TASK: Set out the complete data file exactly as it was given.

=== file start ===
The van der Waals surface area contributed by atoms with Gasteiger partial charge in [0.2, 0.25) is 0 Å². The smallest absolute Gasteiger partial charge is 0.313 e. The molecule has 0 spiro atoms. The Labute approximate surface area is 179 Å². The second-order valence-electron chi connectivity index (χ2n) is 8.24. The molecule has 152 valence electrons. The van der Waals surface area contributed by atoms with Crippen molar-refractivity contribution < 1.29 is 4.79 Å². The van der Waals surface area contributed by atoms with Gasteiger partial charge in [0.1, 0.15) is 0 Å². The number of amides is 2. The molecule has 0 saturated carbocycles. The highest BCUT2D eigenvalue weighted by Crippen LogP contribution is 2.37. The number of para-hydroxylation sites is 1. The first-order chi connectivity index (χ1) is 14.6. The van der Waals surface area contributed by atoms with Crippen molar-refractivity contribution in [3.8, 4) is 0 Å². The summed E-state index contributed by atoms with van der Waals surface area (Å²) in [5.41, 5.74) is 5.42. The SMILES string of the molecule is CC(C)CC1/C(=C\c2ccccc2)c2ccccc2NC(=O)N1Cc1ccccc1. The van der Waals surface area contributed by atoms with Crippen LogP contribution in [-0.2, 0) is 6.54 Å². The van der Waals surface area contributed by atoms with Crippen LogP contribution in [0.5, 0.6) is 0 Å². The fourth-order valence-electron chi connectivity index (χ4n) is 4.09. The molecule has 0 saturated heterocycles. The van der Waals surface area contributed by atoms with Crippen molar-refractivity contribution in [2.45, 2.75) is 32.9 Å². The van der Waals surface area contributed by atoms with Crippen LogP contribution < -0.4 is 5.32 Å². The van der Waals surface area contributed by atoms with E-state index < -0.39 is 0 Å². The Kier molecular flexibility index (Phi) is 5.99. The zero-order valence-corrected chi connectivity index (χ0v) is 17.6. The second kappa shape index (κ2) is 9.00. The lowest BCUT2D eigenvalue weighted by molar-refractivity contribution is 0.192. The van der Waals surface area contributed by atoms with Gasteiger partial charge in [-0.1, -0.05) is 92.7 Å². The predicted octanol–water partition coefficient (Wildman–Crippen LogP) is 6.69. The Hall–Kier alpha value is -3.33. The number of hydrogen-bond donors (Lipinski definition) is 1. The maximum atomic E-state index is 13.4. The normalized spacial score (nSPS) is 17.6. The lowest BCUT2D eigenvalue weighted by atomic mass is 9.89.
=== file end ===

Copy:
The van der Waals surface area contributed by atoms with Gasteiger partial charge in [0.2, 0.25) is 0 Å². The smallest absolute Gasteiger partial charge is 0.313 e. The molecule has 0 spiro atoms. The Labute approximate surface area is 179 Å². The second-order valence-electron chi connectivity index (χ2n) is 8.24. The molecule has 152 valence electrons. The van der Waals surface area contributed by atoms with Crippen molar-refractivity contribution < 1.29 is 4.79 Å². The van der Waals surface area contributed by atoms with Gasteiger partial charge in [0.1, 0.15) is 0 Å². The number of amides is 2. The molecule has 0 saturated carbocycles. The highest BCUT2D eigenvalue weighted by Crippen LogP contribution is 2.37. The number of para-hydroxylation sites is 1. The first-order chi connectivity index (χ1) is 14.6. The van der Waals surface area contributed by atoms with Crippen molar-refractivity contribution in [3.8, 4) is 0 Å². The summed E-state index contributed by atoms with van der Waals surface area (Å²) in [5.41, 5.74) is 5.42. The SMILES string of the molecule is CC(C)CC1/C(=C\c2ccccc2)c2ccccc2NC(=O)N1Cc1ccccc1. The van der Waals surface area contributed by atoms with Crippen LogP contribution in [-0.2, 0) is 6.54 Å². The van der Waals surface area contributed by atoms with Crippen LogP contribution in [0.5, 0.6) is 0 Å². The fourth-order valence-electron chi connectivity index (χ4n) is 4.09. The molecule has 0 saturated heterocycles. The van der Waals surface area contributed by atoms with Crippen molar-refractivity contribution in [2.45, 2.75) is 32.9 Å². The van der Waals surface area contributed by atoms with Crippen LogP contribution < -0.4 is 5.32 Å². The van der Waals surface area contributed by atoms with E-state index < -0.39 is 0 Å². The Kier molecular flexibility index (Phi) is 5.99. The zero-order valence-corrected chi connectivity index (χ0v) is 17.6. The second kappa shape index (κ2) is 9.00. The lowest BCUT2D eigenvalue weighted by molar-refractivity contribution is 0.192. The van der Waals surface area contributed by atoms with Gasteiger partial charge in [-0.1, -0.05) is 92.7 Å². The predicted octanol–water partition coefficient (Wildman–Crippen LogP) is 6.69. The Hall–Kier alpha value is -3.33. The number of hydrogen-bond donors (Lipinski definition) is 1. The maximum atomic E-state index is 13.4. The normalized spacial score (nSPS) is 17.6. The lowest BCUT2D eigenvalue weighted by atomic mass is 9.89.